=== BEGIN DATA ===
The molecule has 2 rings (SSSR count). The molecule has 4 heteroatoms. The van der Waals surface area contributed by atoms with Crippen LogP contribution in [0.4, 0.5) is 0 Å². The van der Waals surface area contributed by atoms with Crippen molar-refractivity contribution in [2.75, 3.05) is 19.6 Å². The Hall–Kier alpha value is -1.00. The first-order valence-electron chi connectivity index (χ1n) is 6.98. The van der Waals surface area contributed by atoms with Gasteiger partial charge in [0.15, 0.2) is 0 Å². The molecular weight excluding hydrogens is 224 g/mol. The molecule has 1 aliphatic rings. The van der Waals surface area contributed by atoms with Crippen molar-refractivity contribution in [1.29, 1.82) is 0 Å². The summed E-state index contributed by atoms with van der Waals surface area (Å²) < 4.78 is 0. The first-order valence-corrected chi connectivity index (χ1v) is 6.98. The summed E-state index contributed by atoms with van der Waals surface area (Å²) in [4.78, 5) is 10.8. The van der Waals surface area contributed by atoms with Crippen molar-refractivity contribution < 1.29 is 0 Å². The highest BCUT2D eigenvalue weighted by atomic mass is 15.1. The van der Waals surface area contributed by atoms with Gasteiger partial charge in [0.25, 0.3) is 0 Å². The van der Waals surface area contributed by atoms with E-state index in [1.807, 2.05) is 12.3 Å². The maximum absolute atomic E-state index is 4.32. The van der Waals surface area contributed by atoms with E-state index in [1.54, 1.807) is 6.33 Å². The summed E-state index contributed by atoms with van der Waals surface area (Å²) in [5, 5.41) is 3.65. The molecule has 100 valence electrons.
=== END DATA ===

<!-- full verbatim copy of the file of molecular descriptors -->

The molecule has 2 rings (SSSR count). The molecule has 4 heteroatoms. The van der Waals surface area contributed by atoms with Crippen LogP contribution in [0.4, 0.5) is 0 Å². The van der Waals surface area contributed by atoms with Crippen molar-refractivity contribution in [2.75, 3.05) is 19.6 Å². The Hall–Kier alpha value is -1.00. The first-order valence-electron chi connectivity index (χ1n) is 6.98. The van der Waals surface area contributed by atoms with Gasteiger partial charge in [0.15, 0.2) is 0 Å². The molecular weight excluding hydrogens is 224 g/mol. The molecule has 1 aliphatic rings. The van der Waals surface area contributed by atoms with Crippen molar-refractivity contribution in [1.29, 1.82) is 0 Å². The summed E-state index contributed by atoms with van der Waals surface area (Å²) < 4.78 is 0. The first-order valence-corrected chi connectivity index (χ1v) is 6.98. The summed E-state index contributed by atoms with van der Waals surface area (Å²) in [4.78, 5) is 10.8. The van der Waals surface area contributed by atoms with Crippen molar-refractivity contribution < 1.29 is 0 Å². The highest BCUT2D eigenvalue weighted by atomic mass is 15.1. The van der Waals surface area contributed by atoms with Gasteiger partial charge in [0.25, 0.3) is 0 Å². The van der Waals surface area contributed by atoms with E-state index in [1.807, 2.05) is 12.3 Å². The maximum absolute atomic E-state index is 4.32. The van der Waals surface area contributed by atoms with E-state index in [1.54, 1.807) is 6.33 Å². The summed E-state index contributed by atoms with van der Waals surface area (Å²) in [5, 5.41) is 3.65. The molecule has 100 valence electrons.